And do not get drunk with wine, for that is dissipation, but be filled with the Spirit, (Ephesians 5:18 NASB)

He fills us to enable us for worship, service, and witness. The filling of the Spirit is repeatable, and commanded­so, therefore, something for which to seek, and necessary for an effective Christ-like life. The baptism of the Spirit is unrepeatable, sovereignly given at justification, and necessary for immersing you into Christ.

What is the result of the baptism with the Holy Spirit? We can understand this by understanding the meaning of the word "baptize." The primary meaning of the word "baptize" is: "to immerse or dip." But there is more than one meaning for the word "baptize." In any language there may be a literal and a metaphorical meaning of any one word. For example. we see this in our use of the word "bomb." Used literally it is an explosive device meant to destroy. But it is used metaphorically of something that is very good, attractive, and pleasing. The word "baptize" used metaphorically means: "a change of identity." It means: "identification with or united to." We see this secondary meaning in:

For I do not want you to be unaware, brethren, that our fathers were all under the cloud, and all passed through the sea; 2 and all were baptized into Moses in the cloud and in the sea; (1 Corinthians 10:1-2 NASB)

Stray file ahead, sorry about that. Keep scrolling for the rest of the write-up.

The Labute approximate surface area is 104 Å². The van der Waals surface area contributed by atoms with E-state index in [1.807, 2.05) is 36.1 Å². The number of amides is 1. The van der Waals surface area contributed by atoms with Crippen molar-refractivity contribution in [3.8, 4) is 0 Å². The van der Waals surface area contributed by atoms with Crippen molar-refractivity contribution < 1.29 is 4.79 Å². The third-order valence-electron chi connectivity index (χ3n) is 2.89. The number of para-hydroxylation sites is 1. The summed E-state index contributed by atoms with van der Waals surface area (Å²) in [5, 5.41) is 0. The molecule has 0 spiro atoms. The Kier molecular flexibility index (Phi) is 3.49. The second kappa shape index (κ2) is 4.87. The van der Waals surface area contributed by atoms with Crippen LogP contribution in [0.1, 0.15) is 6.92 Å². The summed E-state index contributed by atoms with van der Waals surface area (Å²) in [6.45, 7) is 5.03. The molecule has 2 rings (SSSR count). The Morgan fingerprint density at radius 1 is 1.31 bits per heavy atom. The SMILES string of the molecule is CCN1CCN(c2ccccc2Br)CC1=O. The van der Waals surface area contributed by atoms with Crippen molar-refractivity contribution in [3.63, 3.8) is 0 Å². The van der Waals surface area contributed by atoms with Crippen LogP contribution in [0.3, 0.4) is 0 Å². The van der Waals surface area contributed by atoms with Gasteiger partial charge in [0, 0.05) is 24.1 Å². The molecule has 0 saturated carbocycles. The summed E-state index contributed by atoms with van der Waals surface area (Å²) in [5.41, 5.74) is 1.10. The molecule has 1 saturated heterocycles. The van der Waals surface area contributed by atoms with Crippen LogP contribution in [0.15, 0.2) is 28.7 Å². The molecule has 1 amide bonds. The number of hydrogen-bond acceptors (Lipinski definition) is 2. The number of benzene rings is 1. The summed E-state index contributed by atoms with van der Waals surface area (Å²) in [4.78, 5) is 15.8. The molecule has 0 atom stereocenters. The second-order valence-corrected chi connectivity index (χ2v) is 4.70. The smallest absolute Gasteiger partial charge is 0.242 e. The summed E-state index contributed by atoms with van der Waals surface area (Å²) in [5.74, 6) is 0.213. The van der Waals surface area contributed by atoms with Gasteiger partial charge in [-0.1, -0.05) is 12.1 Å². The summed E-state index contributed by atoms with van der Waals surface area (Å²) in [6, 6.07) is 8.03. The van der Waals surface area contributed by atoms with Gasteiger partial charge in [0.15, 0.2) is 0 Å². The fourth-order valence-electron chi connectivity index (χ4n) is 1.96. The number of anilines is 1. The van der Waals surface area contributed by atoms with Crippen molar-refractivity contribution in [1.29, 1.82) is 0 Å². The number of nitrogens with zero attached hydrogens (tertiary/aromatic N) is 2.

They were all identified with Moses. For years the children of Israel had been joined to Egypt, and identified with Pharaoh. But as they came out of Egypt in the exodus, the red sea and the pillar of the cloud broke that identification and identified them unto Moses. We also see this metaphorical use in:

But Jesus said to them, "You do not know what you are asking for. Are you able to drink the cup that I drink, or to be baptized with the baptism with which I am baptized?" 39 And they said to Him, "We are able." And Jesus said to them, "The cup that I drink you shall drink; and you shall be baptized with the baptism with which I am baptized. (Mark 10:38-39 NASB)

What is he talking about? The word "baptizo" was used by the Greeks of overwhelming calamities. Jesus was thinking of being overwhelmed "baptized" by suffering.

The baptism with the Holy Spirit is identification with the body of Christ:

For all of you who were baptized into Christ have clothed yourselves with Christ. (Galatians 3:27 NASB)
Or do you not know that all of us who have been baptized into Christ Jesus have been baptized into His death? (Romans 6:3 NASB)

The moment you trusted the Lord Jesus Christ, when God did that sovereign work of grace in your life and opened your heart, God, the Holy Spirit, united you, identified you with the body of Christ. That has tremendous practical applications. One of the greatest realities the Christian will ever understand about being united to Christ is that we stand complete in Him:

and in Him you have been made complete, and He is the head over all rule and authority; (Colossians 2:10 NASB)

Dr. Ironside tells the story about a sheep ranch that he once visited. As he stood at the fence looking out over the sheep he said to the rancher, "That's an ugly lamb, what's wrong with it?" The rancher explained that if a lamb died the mother would usually die also, mourning the death of the lamb. If the mother died giving birth, the lamb was sure to die because no other mother would nurse the orphan. What we do is take the skin of a dead lamb and wrap it around the orphaned lamb. Then we bring that orphaned lamb in the skin of the dead lamb to the mother who lost the lamb. The mother smells the skin around the orphaned lamb and recognizes it as her lamb and accepts it as her own.